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Plan for closing Mount View carries no firm date

Mount View Health Facility will continue accepting new patients until four months before it is shut down, according to the closure plan the Niagara County Legislature will vote on Tuesday.

The eight-page plan, to be submitted to the state Health Department if the Legislature goes along, does not set a closure date, although the mandates of the Berger Commission on the future of New York's health care facilities are to be carried out by June 30, 2008.

That panel called for Mount View to be replaced by an assisted living facility. However, county leaders do not want to build one and are trying to obtain an exemption from the Health Department.

"I don't know how Albany will react to this. The regional [Health Department] people were very supportive," County Manager Gregory D. Lewis said in an interview last week.

The Legislature is also to vote Tuesday on giving Senior Associates, an Amherst company that wanted to buy Mount View, the 10 days' notice required in the sale contract that the deal is off.

The county sued the Health Department in December because it claimed the Berger Commission report torpedoed the sale plans for the nursing home, licensed for 172 beds.

The state has filed a motion to dismiss the suit, although State Supreme Court Justice Richard C. Kloch Sr. has hinted broadly that he is not inclined to grant that motion. A court appearance that was to have been held before him Thursday has been put off until Aug. 9.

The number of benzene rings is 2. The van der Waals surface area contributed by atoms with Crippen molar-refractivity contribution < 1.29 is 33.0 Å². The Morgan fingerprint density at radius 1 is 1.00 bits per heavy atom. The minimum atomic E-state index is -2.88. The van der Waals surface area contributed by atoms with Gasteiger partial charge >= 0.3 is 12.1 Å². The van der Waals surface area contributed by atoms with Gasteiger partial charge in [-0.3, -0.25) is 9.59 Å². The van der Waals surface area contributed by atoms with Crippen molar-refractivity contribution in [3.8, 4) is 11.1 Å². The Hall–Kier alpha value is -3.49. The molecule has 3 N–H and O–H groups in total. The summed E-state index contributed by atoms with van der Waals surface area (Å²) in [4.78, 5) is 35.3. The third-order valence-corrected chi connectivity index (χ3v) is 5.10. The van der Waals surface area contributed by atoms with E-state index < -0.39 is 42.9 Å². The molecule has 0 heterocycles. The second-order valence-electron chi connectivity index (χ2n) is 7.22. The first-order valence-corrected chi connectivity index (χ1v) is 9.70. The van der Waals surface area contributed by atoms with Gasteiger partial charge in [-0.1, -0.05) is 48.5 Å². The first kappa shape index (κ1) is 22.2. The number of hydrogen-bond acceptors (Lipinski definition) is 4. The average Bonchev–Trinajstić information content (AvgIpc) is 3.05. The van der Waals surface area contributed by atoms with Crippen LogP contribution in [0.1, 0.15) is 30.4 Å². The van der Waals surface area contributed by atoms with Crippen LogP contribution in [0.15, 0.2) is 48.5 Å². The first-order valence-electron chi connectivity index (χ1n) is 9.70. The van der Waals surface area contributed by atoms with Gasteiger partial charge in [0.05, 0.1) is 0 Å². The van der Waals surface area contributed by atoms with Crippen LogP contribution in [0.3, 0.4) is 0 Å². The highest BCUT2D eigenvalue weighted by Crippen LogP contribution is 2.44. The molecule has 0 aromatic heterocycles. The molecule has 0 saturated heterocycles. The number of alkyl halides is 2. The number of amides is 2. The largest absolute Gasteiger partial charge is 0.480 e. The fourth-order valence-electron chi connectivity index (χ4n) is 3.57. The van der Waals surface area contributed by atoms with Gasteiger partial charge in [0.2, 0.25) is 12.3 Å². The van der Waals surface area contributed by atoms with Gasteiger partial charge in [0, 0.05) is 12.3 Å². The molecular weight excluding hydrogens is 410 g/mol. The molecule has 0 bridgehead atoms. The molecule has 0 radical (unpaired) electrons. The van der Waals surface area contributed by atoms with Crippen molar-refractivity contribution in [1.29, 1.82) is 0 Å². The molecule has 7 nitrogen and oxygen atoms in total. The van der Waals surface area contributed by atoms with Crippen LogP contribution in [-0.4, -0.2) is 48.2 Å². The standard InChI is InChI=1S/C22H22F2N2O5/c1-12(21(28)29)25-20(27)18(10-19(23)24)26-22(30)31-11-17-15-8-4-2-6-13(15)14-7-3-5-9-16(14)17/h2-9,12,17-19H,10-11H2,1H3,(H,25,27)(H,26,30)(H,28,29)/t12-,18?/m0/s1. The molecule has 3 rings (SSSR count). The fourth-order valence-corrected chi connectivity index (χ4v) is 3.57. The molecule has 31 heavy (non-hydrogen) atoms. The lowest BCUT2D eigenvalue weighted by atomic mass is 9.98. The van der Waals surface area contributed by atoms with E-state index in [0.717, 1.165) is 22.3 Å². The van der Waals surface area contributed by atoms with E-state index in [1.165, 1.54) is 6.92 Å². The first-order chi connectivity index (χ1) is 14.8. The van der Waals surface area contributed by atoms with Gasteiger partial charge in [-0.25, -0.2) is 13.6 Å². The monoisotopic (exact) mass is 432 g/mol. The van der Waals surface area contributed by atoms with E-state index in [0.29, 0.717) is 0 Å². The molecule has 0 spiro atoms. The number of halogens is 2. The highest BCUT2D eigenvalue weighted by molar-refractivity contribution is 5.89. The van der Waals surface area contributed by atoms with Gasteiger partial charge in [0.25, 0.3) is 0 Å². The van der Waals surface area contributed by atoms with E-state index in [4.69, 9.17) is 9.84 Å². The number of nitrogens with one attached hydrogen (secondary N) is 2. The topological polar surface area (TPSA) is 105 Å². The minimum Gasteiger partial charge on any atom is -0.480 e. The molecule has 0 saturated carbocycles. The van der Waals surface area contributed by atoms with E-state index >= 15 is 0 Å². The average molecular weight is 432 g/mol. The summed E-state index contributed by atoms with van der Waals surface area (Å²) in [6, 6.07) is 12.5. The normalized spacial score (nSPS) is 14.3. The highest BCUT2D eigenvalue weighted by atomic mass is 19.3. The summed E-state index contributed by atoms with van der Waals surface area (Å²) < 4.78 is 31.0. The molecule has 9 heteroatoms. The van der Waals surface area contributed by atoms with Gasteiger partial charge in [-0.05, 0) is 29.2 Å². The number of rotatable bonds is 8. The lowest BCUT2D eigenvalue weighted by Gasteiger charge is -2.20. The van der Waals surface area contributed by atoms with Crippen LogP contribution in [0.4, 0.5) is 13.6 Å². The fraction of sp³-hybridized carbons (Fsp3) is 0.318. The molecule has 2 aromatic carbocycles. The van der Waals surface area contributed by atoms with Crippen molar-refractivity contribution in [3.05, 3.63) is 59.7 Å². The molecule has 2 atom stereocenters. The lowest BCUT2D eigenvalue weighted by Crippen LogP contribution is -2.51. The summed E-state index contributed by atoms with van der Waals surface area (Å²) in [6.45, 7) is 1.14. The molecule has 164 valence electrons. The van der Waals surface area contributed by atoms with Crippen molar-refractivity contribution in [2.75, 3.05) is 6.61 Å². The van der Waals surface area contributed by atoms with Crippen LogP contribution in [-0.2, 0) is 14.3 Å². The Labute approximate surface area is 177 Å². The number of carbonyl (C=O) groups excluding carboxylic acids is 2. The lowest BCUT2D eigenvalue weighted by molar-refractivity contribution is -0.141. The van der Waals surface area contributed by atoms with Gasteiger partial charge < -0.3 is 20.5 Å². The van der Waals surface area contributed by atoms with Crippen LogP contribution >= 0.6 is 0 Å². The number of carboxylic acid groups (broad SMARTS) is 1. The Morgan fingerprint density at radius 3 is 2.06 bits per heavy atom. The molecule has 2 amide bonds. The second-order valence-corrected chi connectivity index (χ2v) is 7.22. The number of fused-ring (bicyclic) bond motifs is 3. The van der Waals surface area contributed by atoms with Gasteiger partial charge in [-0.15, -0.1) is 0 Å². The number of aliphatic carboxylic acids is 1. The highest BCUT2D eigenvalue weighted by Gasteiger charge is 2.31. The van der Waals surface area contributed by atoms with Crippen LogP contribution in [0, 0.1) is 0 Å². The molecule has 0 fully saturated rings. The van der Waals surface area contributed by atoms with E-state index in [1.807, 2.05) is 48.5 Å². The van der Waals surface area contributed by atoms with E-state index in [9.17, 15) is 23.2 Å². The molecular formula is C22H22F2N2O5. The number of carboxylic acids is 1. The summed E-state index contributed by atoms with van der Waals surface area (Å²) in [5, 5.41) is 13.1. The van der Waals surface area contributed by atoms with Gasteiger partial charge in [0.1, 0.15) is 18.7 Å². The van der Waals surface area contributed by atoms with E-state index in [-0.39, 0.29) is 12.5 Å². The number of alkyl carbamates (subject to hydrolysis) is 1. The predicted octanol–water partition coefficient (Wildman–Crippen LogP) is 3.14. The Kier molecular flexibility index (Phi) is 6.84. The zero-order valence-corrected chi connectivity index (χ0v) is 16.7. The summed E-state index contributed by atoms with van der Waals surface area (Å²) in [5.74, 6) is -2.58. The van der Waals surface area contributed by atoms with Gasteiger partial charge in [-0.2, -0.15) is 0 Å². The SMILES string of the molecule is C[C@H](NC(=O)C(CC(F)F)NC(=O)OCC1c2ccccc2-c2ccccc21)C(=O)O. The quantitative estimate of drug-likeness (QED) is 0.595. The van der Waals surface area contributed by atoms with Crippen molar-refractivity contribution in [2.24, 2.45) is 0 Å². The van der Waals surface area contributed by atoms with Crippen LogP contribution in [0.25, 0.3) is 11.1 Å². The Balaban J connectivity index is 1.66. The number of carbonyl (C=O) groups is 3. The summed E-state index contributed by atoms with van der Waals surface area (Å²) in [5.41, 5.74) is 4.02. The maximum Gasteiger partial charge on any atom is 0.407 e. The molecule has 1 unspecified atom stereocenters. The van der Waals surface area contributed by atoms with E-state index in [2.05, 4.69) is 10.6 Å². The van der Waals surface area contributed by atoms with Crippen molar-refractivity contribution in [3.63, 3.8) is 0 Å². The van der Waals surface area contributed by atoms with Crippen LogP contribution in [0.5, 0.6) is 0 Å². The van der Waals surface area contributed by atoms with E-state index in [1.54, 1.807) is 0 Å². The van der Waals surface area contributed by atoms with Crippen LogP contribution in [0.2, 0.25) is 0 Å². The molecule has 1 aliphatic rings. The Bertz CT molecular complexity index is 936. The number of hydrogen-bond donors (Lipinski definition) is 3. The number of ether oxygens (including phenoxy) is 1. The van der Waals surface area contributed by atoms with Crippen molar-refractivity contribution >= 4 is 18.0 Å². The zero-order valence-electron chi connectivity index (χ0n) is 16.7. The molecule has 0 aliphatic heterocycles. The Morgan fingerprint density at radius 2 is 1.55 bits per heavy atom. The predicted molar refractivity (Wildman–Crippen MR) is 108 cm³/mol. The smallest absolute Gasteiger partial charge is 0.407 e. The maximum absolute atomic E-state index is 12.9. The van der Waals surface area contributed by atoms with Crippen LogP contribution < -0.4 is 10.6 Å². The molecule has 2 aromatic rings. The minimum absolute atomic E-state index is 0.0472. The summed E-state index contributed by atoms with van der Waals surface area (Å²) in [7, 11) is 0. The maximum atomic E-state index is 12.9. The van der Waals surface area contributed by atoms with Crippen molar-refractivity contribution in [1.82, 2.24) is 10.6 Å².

Once the state approves the closure plan, a shutdown date will be set, and letters announcing it will be sent to patients and their families, lawyers and doctors. The plans says meetings with residents and families to answer questions about the closure will be held within three days after the letters are sent.

Meetings with the roughly 200 employees will be held at the end of each shift. If workers quit before the nursing home closes, the county's plan calls for asking those remaining to work overtime or hiring temporaries or contract workers.

Patients, who numbered 128 last week, will receive individual transfer plans, and staffers will help pack their belongings.

Medicaid regulations require that residents be given a new bed within 50 miles of Lockport. The plan says patients will be interviewed 30 days after the transfer "to address any issues that remain outstanding."


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